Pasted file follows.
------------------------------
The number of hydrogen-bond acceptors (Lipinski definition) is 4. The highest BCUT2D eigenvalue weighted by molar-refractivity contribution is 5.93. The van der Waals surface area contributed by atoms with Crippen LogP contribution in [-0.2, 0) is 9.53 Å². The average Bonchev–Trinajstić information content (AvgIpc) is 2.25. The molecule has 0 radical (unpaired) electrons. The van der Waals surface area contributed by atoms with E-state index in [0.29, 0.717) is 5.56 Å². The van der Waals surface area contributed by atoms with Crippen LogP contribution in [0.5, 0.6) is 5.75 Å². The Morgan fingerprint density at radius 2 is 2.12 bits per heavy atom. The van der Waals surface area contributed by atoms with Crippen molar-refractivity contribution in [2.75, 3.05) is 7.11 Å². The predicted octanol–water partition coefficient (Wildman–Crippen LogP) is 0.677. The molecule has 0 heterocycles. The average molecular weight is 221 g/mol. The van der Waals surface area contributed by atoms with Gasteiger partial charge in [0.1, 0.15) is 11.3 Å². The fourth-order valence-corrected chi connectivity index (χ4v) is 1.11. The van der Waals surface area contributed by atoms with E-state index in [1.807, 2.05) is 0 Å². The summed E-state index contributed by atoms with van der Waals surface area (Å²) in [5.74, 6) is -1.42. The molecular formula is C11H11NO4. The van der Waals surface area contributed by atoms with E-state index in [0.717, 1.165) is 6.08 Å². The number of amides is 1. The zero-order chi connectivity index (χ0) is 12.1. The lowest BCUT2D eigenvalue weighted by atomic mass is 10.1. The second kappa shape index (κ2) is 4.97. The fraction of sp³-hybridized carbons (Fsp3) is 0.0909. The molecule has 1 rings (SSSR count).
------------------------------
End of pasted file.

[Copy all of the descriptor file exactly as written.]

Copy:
The number of hydrogen-bond acceptors (Lipinski definition) is 4. The highest BCUT2D eigenvalue weighted by molar-refractivity contribution is 5.93. The van der Waals surface area contributed by atoms with Crippen LogP contribution in [-0.2, 0) is 9.53 Å². The average Bonchev–Trinajstić information content (AvgIpc) is 2.25. The molecule has 0 radical (unpaired) electrons. The van der Waals surface area contributed by atoms with E-state index in [0.29, 0.717) is 5.56 Å². The van der Waals surface area contributed by atoms with Crippen LogP contribution in [0.5, 0.6) is 5.75 Å². The Morgan fingerprint density at radius 2 is 2.12 bits per heavy atom. The van der Waals surface area contributed by atoms with Crippen molar-refractivity contribution in [2.75, 3.05) is 7.11 Å². The predicted octanol–water partition coefficient (Wildman–Crippen LogP) is 0.677. The molecule has 0 heterocycles. The average molecular weight is 221 g/mol. The van der Waals surface area contributed by atoms with Gasteiger partial charge in [0.1, 0.15) is 11.3 Å². The fourth-order valence-corrected chi connectivity index (χ4v) is 1.11. The van der Waals surface area contributed by atoms with E-state index in [1.807, 2.05) is 0 Å². The summed E-state index contributed by atoms with van der Waals surface area (Å²) in [5.74, 6) is -1.42. The molecular formula is C11H11NO4. The van der Waals surface area contributed by atoms with E-state index in [0.717, 1.165) is 6.08 Å². The number of amides is 1. The zero-order chi connectivity index (χ0) is 12.1. The lowest BCUT2D eigenvalue weighted by atomic mass is 10.1. The second kappa shape index (κ2) is 4.97. The fraction of sp³-hybridized carbons (Fsp3) is 0.0909. The molecule has 1 rings (SSSR count).